Id. at 2. On September 14, 1994, the Department of Justice ("DOJ") referred an additional matter to the IC (the "Supplemental Referral") for investigation, namely, that "Secretary Espy hosted a fundraising dinner, attended by agricultural lobbyists, the purpose of which was to retire the campaign debt of his brother." Notice of Prosecutorial Jurisdiction, United States v. Crop Growers Corp. et al., Criminal No. 96-181 (D.D.C. May 30, 1996). Defendants assert both constitutional and statutory arguments in support of their position that the IC has exceeded his jurisdiction in bringing these charges.
First, Defendants rely on Morrison v. Olson, supra, for the proposition that an IC who attempts to perform more than a "single task" has been improperly appointed by the judiciary in violation of the Appointments Clause of the Constitution, Art. II, § 2, cl. 2. The single task to which the Supreme Court referred in Morrison was the limited grant of authority in an IC's appointment order and any supplemental referrals. Id. at 672. Because the Court concludes that the conduct at issue here is sufficiently related to the investigatory powers granted the IC in the Appointment Order and Supplemental Referral, see infra pp. 7-9, it follows that the IC has acted within Morrison's single task parameter.
Second, Defendants contend that they are not "covered persons" under the Act. By its terms, the Act is triggered by the alleged illegal conduct of high ranking executive branch officials. 28 U.S.C. § 591(a), (b). However, the IC is not limited to investigating only those persons covered by the Act. United States v. Tucker, 78 F.3d 1313, 1321-22 (8th Cir. 1996), cert. denied, 117 S. Ct. 76 (1996). When the IC investigates non-covered persons, he must show that the persons or organizations and matters being investigated are related to the original subject matter of his investigation so that "there is a reasonable causal or logical connection between the two." United States v. Secord, 725 F. Supp. 563, 566 (D.D.C. 1989). Accord, United States v. Sun-Diamond Growers of Ca., 941 F. Supp. 1262, 1273 (D.D.C. 1996) [Sun-Diamond I ]. Again, given the Court's decision relating to the scope of this Appointment Order and Supplemental Referral, the Court finds that a significant connection exists between gratuities allegedly accepted by Secretary Espy and contributions made to retire his brother's campaign debt because both could conceivably influence the Secretary's opinions and decisions on matters pending before the Department of Agriculture.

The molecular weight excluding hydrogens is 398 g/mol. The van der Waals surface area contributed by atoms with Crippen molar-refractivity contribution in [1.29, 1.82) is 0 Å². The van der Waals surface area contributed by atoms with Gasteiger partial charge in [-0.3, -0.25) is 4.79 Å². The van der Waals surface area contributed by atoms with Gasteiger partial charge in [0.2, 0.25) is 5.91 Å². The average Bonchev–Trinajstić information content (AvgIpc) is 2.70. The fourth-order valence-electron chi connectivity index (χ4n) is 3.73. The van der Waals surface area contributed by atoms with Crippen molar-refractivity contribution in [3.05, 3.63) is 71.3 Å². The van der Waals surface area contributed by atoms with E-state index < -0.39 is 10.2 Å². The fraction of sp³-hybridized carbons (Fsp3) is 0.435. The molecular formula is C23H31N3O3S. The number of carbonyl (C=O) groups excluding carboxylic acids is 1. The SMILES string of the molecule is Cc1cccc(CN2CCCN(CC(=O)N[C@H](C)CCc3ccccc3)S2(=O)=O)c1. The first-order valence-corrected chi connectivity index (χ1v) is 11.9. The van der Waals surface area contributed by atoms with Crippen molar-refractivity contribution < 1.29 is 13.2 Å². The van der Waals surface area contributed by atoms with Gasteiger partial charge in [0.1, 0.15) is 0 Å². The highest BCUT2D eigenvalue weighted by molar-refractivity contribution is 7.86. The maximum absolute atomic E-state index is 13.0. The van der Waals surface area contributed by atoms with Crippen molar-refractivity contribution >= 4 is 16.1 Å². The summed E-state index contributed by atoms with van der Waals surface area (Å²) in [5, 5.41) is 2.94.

Defendants assert that neither the original Appointment Order nor the Supplemental Referral provides jurisdiction over the subject matter of the Indictment. Defendants' contention that the only powers granted to the IC are related to the acceptance of gratuities by Secretary Espy is simply without merit. The language of both the Appointment Order and the Supplemental Referral clearly gives the IC the authority to investigate persons and organizations other than Secretary Espy and violations of federal laws other than the gratuities statute.
Defendants also argue that, because the Indictment does not allege any wrongful conduct by Secretary Espy, the conduct it does charge is insufficiently related to the authority granted the IC in the Appointment Order and Supplemental Referral to satisfy the requirements of 28 U.S.C. § 593(b)(3). To prove relatedness, the IC must show that "there is a reasonable causal or logical connection" between the organizations and the matters being pursued by the IC and the subject matter of the original investigation. Secord, 725 F. Supp. at 566.
In Sun-Diamond I, the defendants argued that several counts of the indictment did not relate specifically to the subject of gratuities and, thus, at most, should have been referred to the DOJ for prosecution. 941 F. Supp. at 1273. The Sun-Diamond I court rejected the argument, pointing out that the indictment alleged that those defendants had made an illegal campaign contribution to Henry Espy, had conspired to conceal the contribution, and had business pending before the Department of Agriculture. Id. The court found that the alleged purpose of the contribution, to gain improper influence with Secretary Espy, was "intertwined with the original core subject matter of the Attorney General's investigation, as well as the subsequent related referral dealing with the allegations that Secretary Espy hosted a fundraising dinner to help retire his brother's campaign debt." Id. at 1274.